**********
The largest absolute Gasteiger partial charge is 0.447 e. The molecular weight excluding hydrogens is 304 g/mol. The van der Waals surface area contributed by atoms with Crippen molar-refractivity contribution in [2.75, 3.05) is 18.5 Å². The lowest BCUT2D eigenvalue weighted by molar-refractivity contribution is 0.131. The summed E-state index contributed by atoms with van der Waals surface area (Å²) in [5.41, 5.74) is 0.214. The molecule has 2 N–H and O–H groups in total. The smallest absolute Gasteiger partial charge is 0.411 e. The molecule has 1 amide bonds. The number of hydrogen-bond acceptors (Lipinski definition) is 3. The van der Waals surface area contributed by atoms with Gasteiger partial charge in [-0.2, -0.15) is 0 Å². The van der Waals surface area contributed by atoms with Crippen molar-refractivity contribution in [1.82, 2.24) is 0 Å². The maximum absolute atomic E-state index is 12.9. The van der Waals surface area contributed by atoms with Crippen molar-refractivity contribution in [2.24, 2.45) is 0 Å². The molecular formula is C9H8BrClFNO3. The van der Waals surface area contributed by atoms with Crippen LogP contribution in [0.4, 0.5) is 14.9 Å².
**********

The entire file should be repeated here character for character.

The largest absolute Gasteiger partial charge is 0.447 e. The molecular weight excluding hydrogens is 304 g/mol. The van der Waals surface area contributed by atoms with Crippen molar-refractivity contribution in [2.75, 3.05) is 18.5 Å². The lowest BCUT2D eigenvalue weighted by molar-refractivity contribution is 0.131. The summed E-state index contributed by atoms with van der Waals surface area (Å²) in [5.41, 5.74) is 0.214. The molecule has 2 N–H and O–H groups in total. The smallest absolute Gasteiger partial charge is 0.411 e. The molecule has 1 amide bonds. The number of hydrogen-bond acceptors (Lipinski definition) is 3. The van der Waals surface area contributed by atoms with Gasteiger partial charge in [-0.2, -0.15) is 0 Å². The van der Waals surface area contributed by atoms with Crippen molar-refractivity contribution in [1.82, 2.24) is 0 Å². The maximum absolute atomic E-state index is 12.9. The van der Waals surface area contributed by atoms with Crippen molar-refractivity contribution in [2.24, 2.45) is 0 Å². The molecular formula is C9H8BrClFNO3. The van der Waals surface area contributed by atoms with Crippen LogP contribution in [0.4, 0.5) is 14.9 Å².